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What Fast Casual Is and Why Some Companies Don't Measure Up

Published November 28, 2015

  
The fast casual restaurant segment stormed onto the dining scene in the mid to late 1990’s and has really never looked back. The timing was perfect as there was no middle ground between the QSR segment and fine dining, and many consumers were looking for different dining options that fit in with their increasingly mobile lifestyles and decreasing margin of time. But it wasn’t just the choice that resonated, it was the options that resonated. Deeper, richer flavors with textures and nuances that weren’t available at many QSR’s is what many guests were looking for, and the fast casual segment was there to greet them.
Over the last 20 years we’ve seen many different iterations of fast casual restaurants created to try and capture the guest with their approach to better food choices, served in a unique service model in a more contemporary enviornment. Many of those concepts have been very successful. 
Having spent the last 13 years of my career immersed in the fast casual segment I am amazed that many organizations call themselves fast casual when they are really in the casual dining segment. This not only creates great confusion for guests, but also a lack of focus for the restaurant concept. Trying to be something you’re not is a dangerous proposition, and can do serious damage to your brand.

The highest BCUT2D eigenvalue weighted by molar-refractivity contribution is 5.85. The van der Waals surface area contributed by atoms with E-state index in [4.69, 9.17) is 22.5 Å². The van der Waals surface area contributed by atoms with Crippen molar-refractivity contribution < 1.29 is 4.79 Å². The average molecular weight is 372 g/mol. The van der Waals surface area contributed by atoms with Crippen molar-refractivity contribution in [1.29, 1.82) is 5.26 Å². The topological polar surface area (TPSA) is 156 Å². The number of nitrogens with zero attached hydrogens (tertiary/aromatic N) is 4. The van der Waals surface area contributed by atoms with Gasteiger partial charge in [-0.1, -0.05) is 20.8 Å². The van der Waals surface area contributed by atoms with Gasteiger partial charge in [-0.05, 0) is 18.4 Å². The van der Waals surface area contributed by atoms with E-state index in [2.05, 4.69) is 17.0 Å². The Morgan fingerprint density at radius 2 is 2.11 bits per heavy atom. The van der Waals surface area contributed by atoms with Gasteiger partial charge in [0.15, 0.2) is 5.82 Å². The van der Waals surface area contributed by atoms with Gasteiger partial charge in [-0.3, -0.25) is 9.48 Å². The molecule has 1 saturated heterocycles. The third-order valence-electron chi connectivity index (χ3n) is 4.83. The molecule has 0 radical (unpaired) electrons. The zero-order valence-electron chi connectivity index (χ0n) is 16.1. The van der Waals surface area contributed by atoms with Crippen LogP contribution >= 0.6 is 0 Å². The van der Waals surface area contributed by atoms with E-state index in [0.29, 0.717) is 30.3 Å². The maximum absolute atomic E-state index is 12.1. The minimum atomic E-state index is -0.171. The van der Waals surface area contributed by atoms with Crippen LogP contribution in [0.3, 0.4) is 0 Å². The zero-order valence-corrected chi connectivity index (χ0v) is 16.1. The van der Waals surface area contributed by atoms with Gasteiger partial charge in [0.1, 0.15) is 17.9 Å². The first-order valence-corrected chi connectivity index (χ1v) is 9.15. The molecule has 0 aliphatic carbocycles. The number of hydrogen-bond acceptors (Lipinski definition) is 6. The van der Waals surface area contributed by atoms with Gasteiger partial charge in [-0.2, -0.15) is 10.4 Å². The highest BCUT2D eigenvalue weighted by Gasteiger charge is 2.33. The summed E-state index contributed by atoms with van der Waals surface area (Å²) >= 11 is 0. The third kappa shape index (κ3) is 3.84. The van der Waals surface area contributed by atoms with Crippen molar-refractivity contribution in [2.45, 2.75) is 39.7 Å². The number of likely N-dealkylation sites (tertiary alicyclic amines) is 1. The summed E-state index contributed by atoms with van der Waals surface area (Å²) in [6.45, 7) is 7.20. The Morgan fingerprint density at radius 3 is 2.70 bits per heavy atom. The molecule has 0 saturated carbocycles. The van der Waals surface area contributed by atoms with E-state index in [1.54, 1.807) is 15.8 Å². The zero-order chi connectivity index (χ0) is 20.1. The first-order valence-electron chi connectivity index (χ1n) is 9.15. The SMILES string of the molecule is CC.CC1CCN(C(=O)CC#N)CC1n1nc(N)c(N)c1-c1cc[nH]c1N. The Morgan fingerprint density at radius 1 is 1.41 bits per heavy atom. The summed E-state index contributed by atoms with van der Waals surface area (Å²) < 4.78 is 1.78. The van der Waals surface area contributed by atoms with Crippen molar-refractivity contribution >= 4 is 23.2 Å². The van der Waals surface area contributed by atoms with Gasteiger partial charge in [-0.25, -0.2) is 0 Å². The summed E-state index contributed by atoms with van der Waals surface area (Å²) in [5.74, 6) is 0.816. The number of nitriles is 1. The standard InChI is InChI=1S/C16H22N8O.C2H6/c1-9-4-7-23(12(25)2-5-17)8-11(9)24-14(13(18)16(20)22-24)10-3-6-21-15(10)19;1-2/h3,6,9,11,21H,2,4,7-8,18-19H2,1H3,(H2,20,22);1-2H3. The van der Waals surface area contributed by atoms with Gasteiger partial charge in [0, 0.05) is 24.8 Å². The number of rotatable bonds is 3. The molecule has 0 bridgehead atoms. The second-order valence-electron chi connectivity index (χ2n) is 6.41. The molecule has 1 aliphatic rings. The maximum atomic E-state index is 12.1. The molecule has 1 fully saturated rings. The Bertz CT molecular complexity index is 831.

The idea of fast casual is rooted in the idea that you can get a high quality meal with engaging service in an efficient manner. The beauty of the fast casual model is you order your food, get exactly what you want, and it’s ready for you as you pay for it. If the execution does not match that model, it is not fast casual. It may be casual. If you order, get a number, and sit down and wait for your meal it is casual dining. And there’s nothing wrong with that. But calling a casual dining concept fast casual is setting an unrealistic expectation for the guest, and creating undue stress on the employees working in the restaurant. 
Not every concept translates to the fast casual model, nor should they. The restaurant world needs all kinds of concepts, for all sorts of occasions, and whatever segment a restaurant finds itself in, it should be embraced in order to deliver the best possible experience to the guest.